The Betrayal of the Cafetiere

When my eyes were bedazzled by the glossy nespresso machine in the cooking shop where we were on holiday, I wasn’t thinking of myself as being unfaithful. I was unaware I was betraying my humble cafetiere, and the workday faultless barista service of Pret a Manger.

But when I came home from my holiday high and lay awake thinking about it, what actually was wrong with my cafetiere, a masterpiece of a gadget, simple effective and marvelous in providing good coffee? And if I bumped into a regular Pret baristas on the street, how would I explain that I would no longer be a daily visitor despite their pret-trademark charm and efficiency (cappuccino with no queues), and coffee with a good bite.

The only single reason I could come up with for buying a Nespresso (after I had bought one) was to be in the little club; to get something better than you had that you didn’t know there was anything wrong with in the first place. This is what really troubled me, nothing was ‘fixed’ by the Nespresso machine. But the stakes were raised.

I will admit that the one thing that is massively improved by the machine is being able to steam the milk – something that no other milk frother comes close to. And ok, I will save money by neglecting Pret.

I am still trying to find an expresso with the bite of Pret in the 23 capsule options, (otherwise known as grand cru- my teeth are on edge) and when compared with the really good coffee stakes of Blackheath, there doesn’t seem to be a flavour that matches the rich coconutty blend from Black Vanilla and Chapters, or the cindered Volcano blend from The Scullery. Can any one point me in the right direction? I find myself comparing notes at work, and day dreaming about which coffee I will have next. How kitsch this will seem in twenty years time, like black forest gateaux and prawn cocktail.

The letter of introduction to the starter pack assures me that regular partaking of the different options will improve my palate. Cheek.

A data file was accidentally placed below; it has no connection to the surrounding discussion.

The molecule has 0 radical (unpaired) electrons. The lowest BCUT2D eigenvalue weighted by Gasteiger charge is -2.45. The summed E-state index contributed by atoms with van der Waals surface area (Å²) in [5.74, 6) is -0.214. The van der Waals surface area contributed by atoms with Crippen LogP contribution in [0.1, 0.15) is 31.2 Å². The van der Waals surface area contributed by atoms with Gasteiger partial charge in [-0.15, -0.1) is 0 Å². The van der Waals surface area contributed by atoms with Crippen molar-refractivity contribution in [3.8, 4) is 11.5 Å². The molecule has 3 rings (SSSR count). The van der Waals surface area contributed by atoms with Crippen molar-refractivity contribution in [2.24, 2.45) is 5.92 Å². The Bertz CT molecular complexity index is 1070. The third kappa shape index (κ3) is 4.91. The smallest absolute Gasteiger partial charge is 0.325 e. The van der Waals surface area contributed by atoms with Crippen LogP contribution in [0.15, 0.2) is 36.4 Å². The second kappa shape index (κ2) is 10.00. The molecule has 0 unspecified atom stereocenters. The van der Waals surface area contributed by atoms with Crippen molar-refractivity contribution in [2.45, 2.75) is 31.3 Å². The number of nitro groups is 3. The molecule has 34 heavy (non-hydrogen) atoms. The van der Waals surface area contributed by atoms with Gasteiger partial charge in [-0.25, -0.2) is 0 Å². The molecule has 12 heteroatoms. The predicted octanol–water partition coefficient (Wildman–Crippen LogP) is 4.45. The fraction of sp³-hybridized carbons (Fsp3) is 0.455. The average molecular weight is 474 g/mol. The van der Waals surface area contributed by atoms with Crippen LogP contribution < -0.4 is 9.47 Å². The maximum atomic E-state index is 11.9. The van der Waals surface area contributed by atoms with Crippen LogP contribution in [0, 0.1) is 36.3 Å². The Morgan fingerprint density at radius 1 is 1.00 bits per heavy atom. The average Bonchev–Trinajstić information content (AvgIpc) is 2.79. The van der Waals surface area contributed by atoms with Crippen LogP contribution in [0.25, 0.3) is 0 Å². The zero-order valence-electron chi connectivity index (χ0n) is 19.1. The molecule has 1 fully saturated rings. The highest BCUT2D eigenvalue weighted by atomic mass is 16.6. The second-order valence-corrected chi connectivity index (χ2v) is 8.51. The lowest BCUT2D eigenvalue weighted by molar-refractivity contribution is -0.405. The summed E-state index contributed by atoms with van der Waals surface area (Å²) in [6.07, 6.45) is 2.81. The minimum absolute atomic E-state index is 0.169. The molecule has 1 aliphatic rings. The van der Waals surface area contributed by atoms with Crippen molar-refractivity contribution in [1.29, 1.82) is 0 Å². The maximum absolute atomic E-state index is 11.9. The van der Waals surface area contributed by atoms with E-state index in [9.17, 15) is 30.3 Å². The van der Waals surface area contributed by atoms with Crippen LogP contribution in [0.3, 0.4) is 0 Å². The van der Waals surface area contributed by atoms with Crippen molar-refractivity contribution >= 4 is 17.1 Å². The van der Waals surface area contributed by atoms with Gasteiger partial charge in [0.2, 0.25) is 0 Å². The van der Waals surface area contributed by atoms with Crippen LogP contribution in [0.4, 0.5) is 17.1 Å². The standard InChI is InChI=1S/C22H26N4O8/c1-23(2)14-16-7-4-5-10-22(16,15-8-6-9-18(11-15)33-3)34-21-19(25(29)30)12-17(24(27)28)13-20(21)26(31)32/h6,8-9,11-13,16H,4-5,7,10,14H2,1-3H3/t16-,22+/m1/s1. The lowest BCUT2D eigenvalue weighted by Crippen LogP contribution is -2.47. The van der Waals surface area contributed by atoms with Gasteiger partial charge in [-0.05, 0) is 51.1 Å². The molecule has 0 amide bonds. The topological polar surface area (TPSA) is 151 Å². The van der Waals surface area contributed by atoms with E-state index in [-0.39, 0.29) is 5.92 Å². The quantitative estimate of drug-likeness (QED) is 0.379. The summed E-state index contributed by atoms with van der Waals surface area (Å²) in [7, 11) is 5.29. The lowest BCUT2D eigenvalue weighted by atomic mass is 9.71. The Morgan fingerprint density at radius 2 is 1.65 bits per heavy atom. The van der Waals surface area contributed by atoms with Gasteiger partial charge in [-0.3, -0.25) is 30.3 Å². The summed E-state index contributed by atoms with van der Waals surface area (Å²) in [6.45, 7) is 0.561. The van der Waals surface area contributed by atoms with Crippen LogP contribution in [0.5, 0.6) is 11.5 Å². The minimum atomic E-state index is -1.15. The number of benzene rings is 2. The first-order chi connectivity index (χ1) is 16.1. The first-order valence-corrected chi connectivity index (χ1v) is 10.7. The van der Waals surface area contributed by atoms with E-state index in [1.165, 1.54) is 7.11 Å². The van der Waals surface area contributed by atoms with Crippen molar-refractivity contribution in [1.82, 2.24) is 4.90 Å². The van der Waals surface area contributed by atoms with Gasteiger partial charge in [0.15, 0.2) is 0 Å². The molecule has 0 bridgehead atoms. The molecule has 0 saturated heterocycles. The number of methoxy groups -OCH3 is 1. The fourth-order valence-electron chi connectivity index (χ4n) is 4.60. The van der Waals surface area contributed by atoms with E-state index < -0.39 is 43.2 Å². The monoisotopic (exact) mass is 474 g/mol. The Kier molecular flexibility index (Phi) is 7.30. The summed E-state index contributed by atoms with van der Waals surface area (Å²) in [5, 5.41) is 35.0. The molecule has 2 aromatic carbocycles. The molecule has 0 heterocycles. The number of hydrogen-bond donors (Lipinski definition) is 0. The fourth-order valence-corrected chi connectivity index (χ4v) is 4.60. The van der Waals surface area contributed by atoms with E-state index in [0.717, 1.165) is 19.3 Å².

20140716-132625-48385855.jpg

A little off piste, and a long way down the A202- A Review of Angels and Gypsies, Camberwell.

Angels and Gypsies has been catching our eye for a while. It’s the leg of cured calf posed within sight of the door way, and the ambient lighting from the stained glass windows, and the curvy writing above the window that does it. Marketeers take note. For all we know the meat was plastic and it still made us eye the restaurant as a future target…
20140313-155445.jpg

It seemingly did the job for others too: It took at least three attempts over many months to let us through the door.

It starts with an aperitif. I am not much of an aperitif fan, because much as I like the type of drinks that qualify as apertifs, drinking on an empty stomach gives me a head ache and a yawn and puts me off dinner. If I am missing something here, please put yours suggestions in the comment box below (except for you mum, because if I authorise you as a commentator, your use of this forum to send me emails will suddenly become very public. )

20140313-155547.jpg

Having been once enjoyed a recommendation of sherry as a good match for tapas, the menu’s front page full of sherry as an aperitif seemed a very welcome concept… But even better, Angels and Gypsies offered manzanillos which were more local to the food (Jerez) and reportedly full of sea breezes. See breezes, sherry, tapas… Holiday.

We are already on difficult ground here, because it is also wrong ever to go for a Spanish meal and not have sangria. Sangria has been highly sought after on occasion (http://wp.me/p2yXJS-1L) and must not be taken for granted.

20140313-155515.jpg

Here are some pictures of the tapas that ensued.

20140313-155457.jpg

20140313-155427.jpg

20140313-155412.jpg</

And though we managed to pass up on the churros, we did go for our common cliche of Spanish almond tart accompanied by white chocolate rum and raisin cheese cake with macadamia nut crunch. And they were good.

20140313-155609.jpg

http://www.angelsandgypsies.com/angels/location/